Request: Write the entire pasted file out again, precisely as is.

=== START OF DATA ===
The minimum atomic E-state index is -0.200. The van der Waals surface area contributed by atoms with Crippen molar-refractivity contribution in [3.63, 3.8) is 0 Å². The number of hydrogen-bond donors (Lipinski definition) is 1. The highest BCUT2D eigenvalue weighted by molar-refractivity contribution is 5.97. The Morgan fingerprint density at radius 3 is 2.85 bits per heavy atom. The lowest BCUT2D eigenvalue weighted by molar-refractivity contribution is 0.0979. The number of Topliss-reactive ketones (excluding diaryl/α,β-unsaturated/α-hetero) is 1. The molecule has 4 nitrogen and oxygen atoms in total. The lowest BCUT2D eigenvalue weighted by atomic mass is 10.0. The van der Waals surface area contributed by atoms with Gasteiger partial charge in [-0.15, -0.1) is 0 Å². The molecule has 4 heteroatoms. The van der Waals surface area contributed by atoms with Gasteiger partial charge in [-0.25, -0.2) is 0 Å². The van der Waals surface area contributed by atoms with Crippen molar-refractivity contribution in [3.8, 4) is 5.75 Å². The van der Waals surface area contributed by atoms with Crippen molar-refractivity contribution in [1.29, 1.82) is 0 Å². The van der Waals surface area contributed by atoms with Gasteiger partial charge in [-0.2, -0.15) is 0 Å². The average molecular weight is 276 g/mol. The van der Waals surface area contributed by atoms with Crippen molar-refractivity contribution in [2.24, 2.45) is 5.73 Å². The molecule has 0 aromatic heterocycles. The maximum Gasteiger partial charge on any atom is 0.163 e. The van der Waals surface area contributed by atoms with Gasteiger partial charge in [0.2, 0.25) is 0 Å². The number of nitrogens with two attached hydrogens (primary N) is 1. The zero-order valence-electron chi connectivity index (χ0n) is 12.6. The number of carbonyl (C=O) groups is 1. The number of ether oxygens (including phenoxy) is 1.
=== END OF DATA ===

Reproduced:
The minimum atomic E-state index is -0.200. The van der Waals surface area contributed by atoms with Crippen molar-refractivity contribution in [3.63, 3.8) is 0 Å². The number of hydrogen-bond donors (Lipinski definition) is 1. The highest BCUT2D eigenvalue weighted by molar-refractivity contribution is 5.97. The Morgan fingerprint density at radius 3 is 2.85 bits per heavy atom. The lowest BCUT2D eigenvalue weighted by molar-refractivity contribution is 0.0979. The number of Topliss-reactive ketones (excluding diaryl/α,β-unsaturated/α-hetero) is 1. The molecule has 4 nitrogen and oxygen atoms in total. The lowest BCUT2D eigenvalue weighted by atomic mass is 10.0. The van der Waals surface area contributed by atoms with Gasteiger partial charge in [-0.15, -0.1) is 0 Å². The molecule has 4 heteroatoms. The van der Waals surface area contributed by atoms with Gasteiger partial charge in [-0.25, -0.2) is 0 Å². The van der Waals surface area contributed by atoms with Crippen molar-refractivity contribution in [3.8, 4) is 5.75 Å². The van der Waals surface area contributed by atoms with Crippen molar-refractivity contribution in [1.29, 1.82) is 0 Å². The van der Waals surface area contributed by atoms with Gasteiger partial charge in [-0.2, -0.15) is 0 Å². The average molecular weight is 276 g/mol. The van der Waals surface area contributed by atoms with Crippen molar-refractivity contribution in [2.24, 2.45) is 5.73 Å². The molecule has 0 aromatic heterocycles. The maximum Gasteiger partial charge on any atom is 0.163 e. The van der Waals surface area contributed by atoms with Gasteiger partial charge in [0.2, 0.25) is 0 Å². The number of nitrogens with two attached hydrogens (primary N) is 1. The zero-order valence-electron chi connectivity index (χ0n) is 12.6. The number of carbonyl (C=O) groups is 1. The number of ether oxygens (including phenoxy) is 1.